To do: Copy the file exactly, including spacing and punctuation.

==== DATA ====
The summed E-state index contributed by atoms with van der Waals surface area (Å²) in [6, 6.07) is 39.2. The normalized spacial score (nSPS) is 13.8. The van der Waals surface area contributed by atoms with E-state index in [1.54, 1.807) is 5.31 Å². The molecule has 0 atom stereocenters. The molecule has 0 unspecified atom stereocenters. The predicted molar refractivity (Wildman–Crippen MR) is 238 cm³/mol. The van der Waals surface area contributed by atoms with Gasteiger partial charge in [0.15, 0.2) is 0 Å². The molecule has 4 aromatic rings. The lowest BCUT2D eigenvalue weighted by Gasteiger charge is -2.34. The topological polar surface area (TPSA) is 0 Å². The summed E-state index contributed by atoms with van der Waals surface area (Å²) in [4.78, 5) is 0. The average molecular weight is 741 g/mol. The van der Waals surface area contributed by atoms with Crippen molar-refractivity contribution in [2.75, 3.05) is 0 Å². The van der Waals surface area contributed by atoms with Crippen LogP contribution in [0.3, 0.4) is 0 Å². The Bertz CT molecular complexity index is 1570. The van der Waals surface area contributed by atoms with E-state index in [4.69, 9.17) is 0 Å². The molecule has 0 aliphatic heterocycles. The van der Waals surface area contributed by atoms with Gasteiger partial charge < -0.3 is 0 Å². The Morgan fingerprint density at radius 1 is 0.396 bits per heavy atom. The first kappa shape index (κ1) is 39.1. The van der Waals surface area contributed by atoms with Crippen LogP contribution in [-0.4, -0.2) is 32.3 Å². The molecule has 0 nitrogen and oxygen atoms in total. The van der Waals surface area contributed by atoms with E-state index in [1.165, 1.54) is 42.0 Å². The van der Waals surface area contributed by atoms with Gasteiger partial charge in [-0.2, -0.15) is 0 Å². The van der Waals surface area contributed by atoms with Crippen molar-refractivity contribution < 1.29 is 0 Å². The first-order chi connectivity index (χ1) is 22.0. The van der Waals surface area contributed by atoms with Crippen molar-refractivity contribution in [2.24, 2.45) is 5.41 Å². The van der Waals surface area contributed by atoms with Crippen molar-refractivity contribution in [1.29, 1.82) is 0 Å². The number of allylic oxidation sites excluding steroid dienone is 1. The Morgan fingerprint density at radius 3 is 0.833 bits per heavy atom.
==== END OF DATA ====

The summed E-state index contributed by atoms with van der Waals surface area (Å²) in [6, 6.07) is 39.2. The normalized spacial score (nSPS) is 13.8. The van der Waals surface area contributed by atoms with E-state index in [1.54, 1.807) is 5.31 Å². The molecule has 0 atom stereocenters. The molecule has 0 unspecified atom stereocenters. The predicted molar refractivity (Wildman–Crippen MR) is 238 cm³/mol. The van der Waals surface area contributed by atoms with Gasteiger partial charge in [0.15, 0.2) is 0 Å². The molecule has 4 aromatic rings. The lowest BCUT2D eigenvalue weighted by Gasteiger charge is -2.34. The topological polar surface area (TPSA) is 0 Å². The summed E-state index contributed by atoms with van der Waals surface area (Å²) in [4.78, 5) is 0. The average molecular weight is 741 g/mol. The van der Waals surface area contributed by atoms with Crippen molar-refractivity contribution in [2.75, 3.05) is 0 Å². The van der Waals surface area contributed by atoms with Crippen LogP contribution in [0.3, 0.4) is 0 Å². The Bertz CT molecular complexity index is 1570. The van der Waals surface area contributed by atoms with E-state index in [4.69, 9.17) is 0 Å². The molecule has 0 aliphatic heterocycles. The van der Waals surface area contributed by atoms with Gasteiger partial charge < -0.3 is 0 Å². The Morgan fingerprint density at radius 1 is 0.396 bits per heavy atom. The first kappa shape index (κ1) is 39.1. The van der Waals surface area contributed by atoms with Crippen LogP contribution in [-0.4, -0.2) is 32.3 Å². The molecule has 0 nitrogen and oxygen atoms in total. The van der Waals surface area contributed by atoms with E-state index in [1.165, 1.54) is 42.0 Å². The van der Waals surface area contributed by atoms with Gasteiger partial charge in [-0.2, -0.15) is 0 Å². The van der Waals surface area contributed by atoms with Crippen molar-refractivity contribution < 1.29 is 0 Å². The first-order chi connectivity index (χ1) is 22.0. The van der Waals surface area contributed by atoms with Crippen molar-refractivity contribution in [2.24, 2.45) is 5.41 Å². The van der Waals surface area contributed by atoms with Crippen molar-refractivity contribution in [1.29, 1.82) is 0 Å². The number of allylic oxidation sites excluding steroid dienone is 1. The Morgan fingerprint density at radius 3 is 0.833 bits per heavy atom.